You don’t have to travel to have a meaningful adventure. But it helps.
There are lots of ways to experience adventure in your life, but most people who tell me about one they’re getting ready to embark on are heading somewhere far away.
Heading faraway, though, is expensive. That’s why I also get a lot of emails asking about frequent flyer miles and how to get more of them. Normally, I refer people to my friend, Chris Guillebeau—he’s the ultimate travel ninja.
But I’ve racked up a bit of knowledge myself over the last few years, and one of the most important things I’ve learned about frequent flyer miles is that it’s just as important to make a slow, concerted effort to gain small amounts of miles as it is to orchestrate big, one-time bonuses.
This is Part III in a four-part series about earning and spending frequent flyer miles. Join our newsletter to stay up to date:
- Part I – 6 Frequent Flyer Tactics to See the World For Free
- Part II – Advanced Travel Hacking: The Credit Card Blitzkrieg
Big paydays are fun, but there are three major benefits to taking things slowly and carefully:
- It’s easy; you don’t really have to think about much.
- Small bonuses add up over time.
- Frequent deposits keep your accounts active so that you never lose miles due to inactivity.
In Part I of this series, we talked about a number of ways to slowly bolster your mileage accounts, and my favorite of them is survey taking. I use these three services to keep my mileage accounts active:
My favorite, though, is E-rewards because I’ve had the most success there taking lots of surveys and building up my mileage account relatively quickly. It’s been a relatively passive way to add about 8,000 miles each year to my Delta account. Just getting into the E-rewards program, though, is a bit of a mystery, and there are smart and… not so smart ways to use it once you’re inside.
Let’s demystify the process.
Elitist Surveys: How to Get Invited to E-rewards
Earning frequent flyer miles through E-rewards is not really a complicated process. The most difficult thing about it is just figuring out how to get in the program.
E-rewards has an interesting membership model. They partner with airlines and other major businesses, and the only way to get in is to be invited by one of these partners.
Here’s how you get in:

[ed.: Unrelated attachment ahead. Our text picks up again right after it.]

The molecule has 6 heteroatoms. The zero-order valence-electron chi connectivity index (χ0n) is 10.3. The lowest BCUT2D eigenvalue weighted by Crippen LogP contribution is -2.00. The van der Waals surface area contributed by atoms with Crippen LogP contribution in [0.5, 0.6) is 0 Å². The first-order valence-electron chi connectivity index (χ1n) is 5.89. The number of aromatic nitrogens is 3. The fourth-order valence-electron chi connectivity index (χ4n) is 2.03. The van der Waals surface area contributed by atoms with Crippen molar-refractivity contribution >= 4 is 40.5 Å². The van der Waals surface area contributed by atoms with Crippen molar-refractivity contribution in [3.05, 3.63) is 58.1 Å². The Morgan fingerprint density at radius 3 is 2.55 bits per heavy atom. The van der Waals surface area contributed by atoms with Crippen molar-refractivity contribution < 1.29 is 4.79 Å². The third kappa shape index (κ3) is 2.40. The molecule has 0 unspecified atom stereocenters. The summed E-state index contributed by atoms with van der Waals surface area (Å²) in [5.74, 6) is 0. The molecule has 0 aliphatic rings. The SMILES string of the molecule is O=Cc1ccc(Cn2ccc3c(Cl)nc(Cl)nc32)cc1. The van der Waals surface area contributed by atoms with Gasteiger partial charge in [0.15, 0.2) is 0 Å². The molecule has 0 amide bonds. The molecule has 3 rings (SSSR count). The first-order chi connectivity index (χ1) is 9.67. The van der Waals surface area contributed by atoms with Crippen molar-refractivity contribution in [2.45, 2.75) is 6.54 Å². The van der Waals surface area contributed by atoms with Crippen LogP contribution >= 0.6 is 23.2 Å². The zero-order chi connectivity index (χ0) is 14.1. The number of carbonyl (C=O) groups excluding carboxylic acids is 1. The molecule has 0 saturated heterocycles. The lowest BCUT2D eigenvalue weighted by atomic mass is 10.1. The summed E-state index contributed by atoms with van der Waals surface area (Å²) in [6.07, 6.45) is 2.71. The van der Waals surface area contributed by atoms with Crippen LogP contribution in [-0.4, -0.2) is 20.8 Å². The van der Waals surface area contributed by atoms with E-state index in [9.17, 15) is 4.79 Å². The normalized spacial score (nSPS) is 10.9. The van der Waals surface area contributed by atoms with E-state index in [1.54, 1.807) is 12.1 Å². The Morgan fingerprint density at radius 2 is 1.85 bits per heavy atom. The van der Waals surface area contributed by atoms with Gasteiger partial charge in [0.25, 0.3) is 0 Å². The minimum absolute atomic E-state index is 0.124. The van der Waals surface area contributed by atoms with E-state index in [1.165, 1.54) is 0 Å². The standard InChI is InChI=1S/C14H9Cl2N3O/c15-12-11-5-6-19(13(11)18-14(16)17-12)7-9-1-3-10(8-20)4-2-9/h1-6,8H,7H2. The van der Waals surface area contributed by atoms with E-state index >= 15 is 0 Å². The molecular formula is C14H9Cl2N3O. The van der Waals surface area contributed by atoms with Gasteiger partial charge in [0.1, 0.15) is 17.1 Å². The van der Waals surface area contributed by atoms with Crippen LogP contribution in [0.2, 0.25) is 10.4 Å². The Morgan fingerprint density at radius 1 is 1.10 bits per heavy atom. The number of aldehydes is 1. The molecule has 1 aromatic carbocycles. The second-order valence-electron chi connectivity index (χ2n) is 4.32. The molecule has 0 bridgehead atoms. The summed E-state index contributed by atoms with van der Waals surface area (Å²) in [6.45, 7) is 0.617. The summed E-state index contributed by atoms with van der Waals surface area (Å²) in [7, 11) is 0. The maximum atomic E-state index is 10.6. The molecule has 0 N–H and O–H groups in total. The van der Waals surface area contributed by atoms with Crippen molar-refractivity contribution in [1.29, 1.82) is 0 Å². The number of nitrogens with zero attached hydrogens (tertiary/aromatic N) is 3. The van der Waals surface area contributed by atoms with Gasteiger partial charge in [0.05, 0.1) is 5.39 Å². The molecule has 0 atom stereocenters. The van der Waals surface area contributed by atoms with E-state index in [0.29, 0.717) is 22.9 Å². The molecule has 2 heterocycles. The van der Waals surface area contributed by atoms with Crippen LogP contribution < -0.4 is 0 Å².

- Go to the E-rewards website and make a list of all the airlines they partner with. Currently, it’s Hawaiian, Jet Blue, Southwest, U.S. Airways, Virgin, Air France/KLM, Alaska, Delta, Emirates, and United.
- Sign up for frequent flyer accounts with any of the airlines listed above and be sure to enable email updates (see here for a strategy to manage frequent flyer emails).
- Fill out your member profile information for all these new accounts. This is how the airline decides if you’re a “good demographic” for E-rewards.
- Wait for one of your preferred airlines to mail you an invitation (could take anywhere from a few weeks to a few months).
Sometimes—for a limited period—E-rewards will allow open enrollment. When this happens, you don’t need a special invitation, you can just sign up and choose which program to enter.
Unfortunately, it’s hard to say when this will happen, but if you follow this thread on the FlyerTalk Forum, someone usually posts when it happens.
Danger Ahead: Choose Your Rewards Program Carefully
While you’re waiting for an invitation to come, think about which airline program would be the most valuable to you. You’ll either want to pick one you rarely earn miles with but are likely to use in the future (so that you don’t lose miles due to inactivity), or one that you earn lots of miles with (to boost your mileage accounts even further).
When they start coming, be a little selective about which invite you accept because you must sign up to the program that you’re invited by, and you can’t change it. So, if you accept an invitation from Delta, then you have to redeem E-rewards currency for Delta Sky Miles, and you can’t change to a different program in the future—without sneaking around, that is.
Long ago, I picked the first invitation that came my way from Delta. Had I thought about it a little more, I probably would have chosen an airline that’s more valuable to me, like U.S. Airways or American. I rarely redeem Delta awards, so it’s not incredibly useful to me. However, thanks to E-rewards, I am earning plenty of Delta miles.
In the future, I may try to change my program using a loophole suggested directly by an E-rewards representative. Since your account is primarily identified by email, you can do the following to change your program:
- Sign up for a new, free email address.
- Change the primary email address in your E-rewards account to the new address.
- Close your E-rewards account.
- Sign up again with a different invitation using your normal email address.
Getting Pre-selected for Lots of Valuable Surveys
Once you’ve received your invite and made it inside, you’ll be asked to fill out a survey that tells E-rewards more about you. They’ll use the information you give to send you relevant surveys.
Personally, I don’t care if surveys are completely relevant to me. I care more about getting lots of miles! So, I’m very liberal about how I fill out my information and interests survey. The more liberal you are with this, the more offers you’ll get to take surveys. This is a numbers game, so you want as many offers coming to you as possible.
Side note: The more income you report, the more survey offers you’ll get because people with more money buy more stuff. If you identify yourself as the “sole decision maker” for a number of categories, you’ll get more offers because surveyors are most interested in hearing from people who actually make purchase decisions. And if you’re a parent, that will also get you more offers because parents spend a lot of money on their children.
Calculating Value: Should You Take this Survey?
Once you’re set up, you’ll start getting invitations via email to take surveys. The topics will vary based on your E-rewards profile, but I regularly get invitations to surveys about business, financial products, and consumer products.
They look like this:
Since I get a lot of invitations, I have a simple system in place to decide whether to spend the time to take a survey.